5 For a discussion of the relevance of containment both before and even after a nuclear-armed Iran may emerge, including the likelihood that a military strike against Iran may make containment more difficult over the long-run, see James Dobbins, Alireza Nader, Dalia Dassa Kaye and Frederic Wehrey, Coping with a Nuclearizing Iran (RAND Corporation, 2011).
6 For a broad historical overview of these variations, see John Lewis Gaddis, Strategies of Containment (Oxford University Press, 1982).
7 John Lewis Gaddis, "Epilogue: The Future of Containment," in Containment: Concept and Policy, eds. Terry L. Deibel and John Lewis Gaddis, Volume Two (National Defense University Press, 1986).
8 For an example of containment as a means to prevent an Iranian bomb, see Art Keller, "It Worked on Saddam," Foreign Policy (August 2010), http://www.foreignpolicy.com/articles/2010/08/20/it_worked_on_saddam. For a view of containment that suggests adjusting to a nuclear-armed Iran, see James Lindsay and Ray Takeyh, "After Iran Gets the Bomb: Containment and Its Complications," Foreign Affairs 89, no. 2 (2010): 33-49.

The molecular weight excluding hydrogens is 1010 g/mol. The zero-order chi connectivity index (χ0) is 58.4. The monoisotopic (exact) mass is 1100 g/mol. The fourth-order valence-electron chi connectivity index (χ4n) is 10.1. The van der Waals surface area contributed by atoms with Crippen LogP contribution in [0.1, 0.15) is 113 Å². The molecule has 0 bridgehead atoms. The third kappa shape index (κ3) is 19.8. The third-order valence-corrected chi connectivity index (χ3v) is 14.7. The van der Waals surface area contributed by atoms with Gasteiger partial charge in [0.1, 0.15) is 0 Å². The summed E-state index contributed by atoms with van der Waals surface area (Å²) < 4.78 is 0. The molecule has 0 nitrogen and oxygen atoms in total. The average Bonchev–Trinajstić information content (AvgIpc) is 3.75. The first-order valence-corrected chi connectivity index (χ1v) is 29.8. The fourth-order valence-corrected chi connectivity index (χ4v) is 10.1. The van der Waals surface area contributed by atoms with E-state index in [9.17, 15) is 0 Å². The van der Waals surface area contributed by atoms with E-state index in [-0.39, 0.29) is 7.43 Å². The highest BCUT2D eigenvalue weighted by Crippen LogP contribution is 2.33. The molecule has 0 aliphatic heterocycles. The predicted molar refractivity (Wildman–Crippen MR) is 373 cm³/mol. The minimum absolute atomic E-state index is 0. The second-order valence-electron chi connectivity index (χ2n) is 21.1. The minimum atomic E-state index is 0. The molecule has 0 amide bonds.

9 Kenneth Pollack, The Persian Puzzle: The Conflict Between Iran and America (Random House, 2004).
10 Martin Indyk, "The Clinton Administration's Approach to the Middle East," speech at the Soref Symposium. The Washington Institute for Near East Policy, Washington, D.C., 1993, http://www.washingtoninstitute.org/print.php?template=C07&CID=61.
11 Until the Dual Containment policies of the 1990s, U.S. companies were the largest buyers of Iranian oil through subsidiaries in Europe. See Barbara Slavin, Bitter Friends, Bosom Enemies: Iran, the U.S., and the Twisted Path to Confrontation (St. Martin's Press, 2007), 179.
12 Rachel Loeffler, "Bank Shots: How the Financial System Can Isolate Rogues," Foreign Affairs 88, no. 2 (2009): 101-10; Juan Zarate, "Harnessing the Financial Furies: Smart Financial Power and National Security," Washington Quarterly 32, no. 4 (2009): 43-59; and Peter Feaver and Eric Lorber, Coercive Diplomacy: Evaluating the Consequences of Financial Sanctions (Legatum Institute Press, 2010).
13 The Gulf Security Dialogue and Related Arms Sale Proposals, CRS Report to Congress, January 14, 2008, Order Code RL34322.
14 For a detailed account of engagement efforts and their challenges, see International Crisis Group, "U.S.-Iranian Engagement: The View from Tehran," Middle East Briefing 28, no. 2 (June 2009), as of October 6, 2009, http://www.crisisgroup.org/home/index.cfm?id=6131, and Barbara Slavin, Bitter Friends.